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By Ari Paul

A New York Times article headlined “Shaken and Grieving, Jewish New Yorkers Put Aside Differences” (10/14/23) appeared at the center of the front page in the print edition one day after it was posted online. Headlined online “For Jewish New Yorkers, Shared Grief Puts Divisions on Hold” (10/13/23), the piece hardly reflected the reality among New York City’s Jews, many of whom have been vocal and in the streets against Israeli policies toward the Palestinians long before this new war unfolded.

Readers who picked up their Saturday Times and saw the piece, below the lead photo of fleeing Gazans and a lead story on Israel’s impending ground invasion, would get the impression that a monolithic Jewish community in the United States’ most Jewish city sat in self-imposed collective silence about Israel’s far-right government, the intelligence failures before the Hamas surprise attack, and the brutality of the Israeli response.

What did not show up on the front page, nor updated on the online version, was that on Friday night, hundreds of Jewish activists and their allies protested outside Senate Majority Leader Charles Schumer’s Brooklyn home, demanding an end to US support for Israeli militarism (Business Insider, 10/14/23).

Newsweek (10/14/23) reported that “approximately 80 Jewish protesters were arrested Friday as they demanded officials in five major US cities,” including New York City, “to stop Israel aggression toward Palestinians with fears of a ‘genocide’ breaking out in Gaza.”

‘Put aside divisions’

The Times piece—by John Leland, a Times veteran and prolific music and culture writer—relied on a handful of voices, like Eric Goldstein, chief executive of United Jewish Appeal–Federation of New York, as well as progressive rabbis Amichai Lau-Lavie and David Ingber. It quoted Stuart Himmelfarb, who “runs a small Jewish nonprofit agency,” and Betsey Nevins-Saunders, “who runs a criminal defense clinic at Hofstra University’s law school.”

Himmelfarb said he put aside his critiques of the Israeli government, saying his new focus was, “How in the world can the hostages be saved?” According to the Times, “the scale and scope of the attacks” inspired Nevins-Saunders to hold her fire against Israeli policies. Ingber said the crisis “has laid bare for many in the liberal community the dangers of anti-Israeli and anti-Zionist ideologies.”

The closest thing to a dissenting view in the piece was Nevins-Saunders, who “said she was not willing to put aside her criticisms of Israel,” but then proceeded to do just that:

Right now we do not have to say, “Yeah, but—”; “Sorry for the pain in Israel, but—”…. Sometimes we’re so quick to go to the “but” part that we negate that opportunity to grieve.

Lau-Lavie, saying “it was time to put aside divisions and focus on shared grief,” told the Times:

Our political position now makes no difference. Left, right, pro-occupation, anti-occupation, don’t know about it—we’re hurting and we’re shocked and we’re horrified and we want Israel to get through this.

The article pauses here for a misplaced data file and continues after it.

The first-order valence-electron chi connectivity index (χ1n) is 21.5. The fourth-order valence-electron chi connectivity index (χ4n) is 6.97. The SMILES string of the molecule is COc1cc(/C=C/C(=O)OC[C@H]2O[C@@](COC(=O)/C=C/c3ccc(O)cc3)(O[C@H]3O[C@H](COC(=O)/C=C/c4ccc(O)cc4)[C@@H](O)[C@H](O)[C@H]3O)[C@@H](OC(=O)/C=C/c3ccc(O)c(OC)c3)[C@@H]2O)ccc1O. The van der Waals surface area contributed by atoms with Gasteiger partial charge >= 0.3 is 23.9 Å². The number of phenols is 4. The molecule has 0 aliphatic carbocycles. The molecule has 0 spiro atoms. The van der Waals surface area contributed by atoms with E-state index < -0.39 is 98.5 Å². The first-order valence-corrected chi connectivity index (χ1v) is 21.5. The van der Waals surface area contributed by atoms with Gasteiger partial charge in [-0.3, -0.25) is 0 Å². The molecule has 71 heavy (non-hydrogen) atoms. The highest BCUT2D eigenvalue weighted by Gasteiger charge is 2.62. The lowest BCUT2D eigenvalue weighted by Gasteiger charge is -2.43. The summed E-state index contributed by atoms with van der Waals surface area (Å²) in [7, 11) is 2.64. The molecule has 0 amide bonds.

I first encountered Lau-Lavie in 2006 when I covered religion for the Stamford Advocate, and I can say he’s generally someone with thoughtful ideas on both religion and the conflict in the Middle East; he was a big part of the protests against the far-right Israeli government’s judicial power grab this year (Vox, 7/24/23). The perspectives in the Times piece are valid, but they don’t represent any kind of complete picture of Jewish opinion in the unfolding of the new Israel/Palestine war.

‘Dismayed’ by ‘massive escalation’

The fact is that the actual mood among New York City’s Jews is that the phrase “two Jews, three opinions,” still applies. And if the opinions quoted in this piece matter enough for the Times, then so should other Jewish voices.

It should include someone like Audrey Sasson, executive director of the New York–based Jews for Racial and Economic Justice (JFREJ). In a statement (10/7/23) issued days before the Times piece, she said that while she grieved for the Israeli dead and feared for the hostages, her group was “fearful about what’s to come,” and were “angry that leaders continually choose extremism, violence and occupation, and dismayed that official Israeli and US statements are calling for massive escalation.”


In an interview with FAIR, JFREJ’s Sasson noted that in contrast to the tone of the Times article, her group’s members were able to simultaneously grapple with their grief in response to the Hamas attacks, their worry about the hostages and their ability to speak out against Israeli policies. “We can hold many truths,” she said, speaking about how many of her members were experiencing many emotions at the same time. Sasson added:

A lot of our members are mobilizing to participate in actions that are calling for a ceasefire, and are trying to simultaneously hold their grief and say, “Don’t use my grief, don’t weaponize my grief.”

Did the Times piece weaponize Jewish grief? By marginalizing opposition among New York’s Jews to Israel’s brutal campaign against Gaza, it certainly made it easier for the bloodshed to continue.

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